Leopard tracking at Bushman’s Kloof Hotel

Sometimes the world just lines up and you feel the urge to write one of those irritating, “oh, lucky me” blogs.
But I’m writing an article on wildcats in the city – and no it’s not about ladies out on the tear. It’s about leopards and caracal cats that inhabit the suburbs and city bowl. Imagine sharing your city with a leopard. One of the cool features of Cape Town. Although farmers who have to deal with the loss of livestock don’t think so and deal with leopards as farmers have been deal

tagged as part of the Bushman's Kloof conservation project

ing with wildlife since they arrived here: Pick up your shot-gun, take aim and solve problem.
I’m off to Bushman’s Kloof – voted the best hotel in the world 2009! to participate in leopard tracking, as part of the Cape Leopard Trust Conservation project.

Bushmans Kloof has undertaken to support another major conservation project: The Cape Leopard Trust. This organisation is dedicated to the conservation of the Cape’s predator diversity, and in particular, the Cape leopard (Panthera Pardus) as the flagship species. Bushmans Kloof has become a primary sponsor of the Global Positioning Satellite systems (GPS) collaring and tracking project for the Cape leopard – the apex predator in the Western Cape.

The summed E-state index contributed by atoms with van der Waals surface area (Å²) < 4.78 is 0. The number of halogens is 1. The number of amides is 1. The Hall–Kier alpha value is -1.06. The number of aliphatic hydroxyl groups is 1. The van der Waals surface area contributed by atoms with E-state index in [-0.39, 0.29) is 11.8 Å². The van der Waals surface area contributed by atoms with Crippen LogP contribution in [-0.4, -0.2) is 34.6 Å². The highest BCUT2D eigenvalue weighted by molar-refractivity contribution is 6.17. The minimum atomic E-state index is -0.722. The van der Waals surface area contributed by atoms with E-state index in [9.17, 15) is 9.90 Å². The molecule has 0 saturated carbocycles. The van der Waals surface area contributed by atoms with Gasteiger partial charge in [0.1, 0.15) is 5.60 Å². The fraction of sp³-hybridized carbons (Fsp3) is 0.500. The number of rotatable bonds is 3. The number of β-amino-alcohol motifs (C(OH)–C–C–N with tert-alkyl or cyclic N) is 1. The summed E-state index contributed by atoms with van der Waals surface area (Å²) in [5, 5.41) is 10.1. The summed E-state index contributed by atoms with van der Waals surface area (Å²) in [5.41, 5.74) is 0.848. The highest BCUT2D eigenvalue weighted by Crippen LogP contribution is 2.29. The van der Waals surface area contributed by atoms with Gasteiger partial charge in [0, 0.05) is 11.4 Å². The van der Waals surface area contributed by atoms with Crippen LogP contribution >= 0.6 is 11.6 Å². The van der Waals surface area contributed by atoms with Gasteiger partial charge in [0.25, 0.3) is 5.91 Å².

The Cape Leopard Trust works towards conserving the Cape’s predator diversity through simultaneously implementing conservation and research projects, and tourism initiatives. The leopard is utilised as ‘flagship species’ to highlight the plight of the Trust and to find effective ways to facilitate harmonious co-existence between these magnificent animals and farm owners in the region.

Bushmans Kloof provides funds to enable the Trust to acquire three GPS collars which contain tracking devices – allowing researchers to determine the home range and behaviour of leopards in the Cederberg Mountains of the Western Cape. In turn this will supply invaluable information pertaining to leopard ecology in this area.

Leopards are secretive and elusive, preferring rocky terrain with plenty of cover. Their natural prey includes the Rock Hyrax (Dassie) and small antelope such as Klipspringer. These lovely cats, with their distinctively retiring nature, are sufficiently rare so as to pose practically no threat to man, and, unless directly threatened they will not harm.

Comments are closed.
hits counter